ANOTHER: 58% of the candidates took their law degree from one of the sixteen law schools that produce the most law teachers (i.e., Yale, Harvard, Chicago, Stanford, Columbia, Michigan, NYU, Berkeley, Virginia, Penn, Northwestern, Cornell, Georgetown, Duke, Texas, UCLA); almost 20% earned a degree from the first four (Yale, Harvard, Chicago, Stanford).
August 11, 2016
I am struck by how many schools are interested in some aspect of criminal law/procedure and also in evidence. Health law is also in demand this year. I'm encouraged to see a number of schools back in the market for tenure-track faculty who had been out for awhile. More next week.
August 05, 2016
The latest data from LSAC here. For 2015-16, LSATs taken were up a bit more than 4% from the prior year, while applications were up about 1%. So what does this latest data on June test-takers mean? Probably that this year will be like last in terms of volume of applications. Stability in the applicant pool is, of course, enough for schools to plan their budgets into the future and do faculty hiring.
August 02, 2016
The other day I remarked on what should have been obvious, namely, that Google Scholar rankings of law reviews by impact are nonsense, providing prospective authors with no meaningful information about the relative impact of publishing an article in comparable law reviews. (Did you know that it's better to publish in the Fordham Law Review for impact than in the Duke Law Journal?) The reason is simple: the Google Scholar rankings do not adjust for the volume of output--law reviews that turn out more issues and articles each year will rank higher than otherwise comparable law reviews (with actual comparable impact) simply because of the volume of output.
When Google Scholar rankings of philosophy journals first came out, a journal called Synthese came out #1. Synthese is a good journal, but it was obviously nonsense that the average impact of an article there was greater than any of the actual top journals in philosophy. The key fact about Synthese is that it publishes five to ten times as many articles per year than the top philosophy journals. When another philosopher adjusted the Google Scholar results for volume of publication, Synthese dropped from #1 to #24.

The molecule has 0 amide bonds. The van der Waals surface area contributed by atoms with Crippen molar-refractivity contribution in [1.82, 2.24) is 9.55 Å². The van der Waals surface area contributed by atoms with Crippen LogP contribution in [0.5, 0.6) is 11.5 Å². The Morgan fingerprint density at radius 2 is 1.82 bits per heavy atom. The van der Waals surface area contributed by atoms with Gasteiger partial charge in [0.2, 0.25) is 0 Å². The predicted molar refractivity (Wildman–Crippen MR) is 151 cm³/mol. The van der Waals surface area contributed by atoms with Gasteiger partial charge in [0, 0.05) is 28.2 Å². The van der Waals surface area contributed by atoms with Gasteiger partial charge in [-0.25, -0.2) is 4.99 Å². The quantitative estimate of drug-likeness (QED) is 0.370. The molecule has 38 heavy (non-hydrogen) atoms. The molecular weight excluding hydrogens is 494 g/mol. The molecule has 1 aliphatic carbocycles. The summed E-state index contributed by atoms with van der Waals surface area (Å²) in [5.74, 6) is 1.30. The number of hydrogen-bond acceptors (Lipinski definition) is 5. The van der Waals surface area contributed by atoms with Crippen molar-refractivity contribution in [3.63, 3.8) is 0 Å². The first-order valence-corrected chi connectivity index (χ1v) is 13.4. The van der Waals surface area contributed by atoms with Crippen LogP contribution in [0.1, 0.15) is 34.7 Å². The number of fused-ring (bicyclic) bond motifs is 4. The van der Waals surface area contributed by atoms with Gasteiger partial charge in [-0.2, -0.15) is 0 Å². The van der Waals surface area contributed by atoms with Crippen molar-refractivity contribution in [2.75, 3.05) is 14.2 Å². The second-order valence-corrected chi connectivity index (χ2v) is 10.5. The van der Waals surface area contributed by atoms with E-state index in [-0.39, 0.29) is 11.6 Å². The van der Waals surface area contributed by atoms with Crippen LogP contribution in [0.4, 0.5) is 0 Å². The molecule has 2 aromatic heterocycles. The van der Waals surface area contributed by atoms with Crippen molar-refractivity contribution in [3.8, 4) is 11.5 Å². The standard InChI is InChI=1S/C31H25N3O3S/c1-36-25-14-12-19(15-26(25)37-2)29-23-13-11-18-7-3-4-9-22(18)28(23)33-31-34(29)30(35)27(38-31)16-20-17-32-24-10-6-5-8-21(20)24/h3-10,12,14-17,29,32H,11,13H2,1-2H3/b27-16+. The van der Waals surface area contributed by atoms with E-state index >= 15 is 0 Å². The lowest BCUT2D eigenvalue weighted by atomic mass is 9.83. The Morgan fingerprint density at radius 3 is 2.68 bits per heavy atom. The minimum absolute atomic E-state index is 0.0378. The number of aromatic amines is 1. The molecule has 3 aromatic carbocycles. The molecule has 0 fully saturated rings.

Alas, various law professors have dug in their heels trying to explain that this nonsense Google Scholar ranking of law reviews is not, in fact, affected by volume of output. I was initially astonished, but now see that many naïve enthusiasts apparently do not not understand the metrics and do not realize how sloppy Google Scholar is in terms of what it picks up.
Let's start with the formula Google Scholar uses in its journal rankings:
The h-index of a publication is the largest number h such that at least h articles in that publication were cited at least h times each. For example, a publication with five articles cited by, respectively, 17, 9, 6, 3, and 2, has the h-index of 3.
The h-core of a publication is a set of top cited h articles from the publication. These are the articles that the h-index is based on. For example, the publication above has the h-core with three articles, those cited by 17, 9, and 6.
The h-median of a publication is the median of the citation counts in its h-core. For example, the h-median of the publication above is 9. The h-median is a measure of the distribution of citations to the articles in the h-core.
Finally, the h5-index, h5-core, and h5-median of a publication are, respectively, the h-index, h-core, and h-median of only those of its articles that were published in the last five complete calendar years.
Obviously, any journal that publishes more articles per year has more chances of publishing highly-cited articles, which then affects both the h-core result and the h-median result. But that's only part of the problem, though that problem is real and obvious enough. The much more serious problem is that Google Scholar picks up a lot of "noise," i.e., citations that aren't really citations. So, for example, Google Scholar records as a citation any reference to the contents of the law review in an index of legal periodicals. Any journal that publishes more issues will appear more often in such indices obviously. Google Scholar picks up self-references in a journal to the articles it has published in a given year. Google Scholar even picks up SSRN "working paper series" postings in which all other articles by someone on a faculty are also listed at the end as from that school. (Google Scholar gradually purges some of these fake cites, but it takes a long time.) Volume of publication inflates a journal's "impact" ranking because Google Scholar is not as discerning as some law professors think.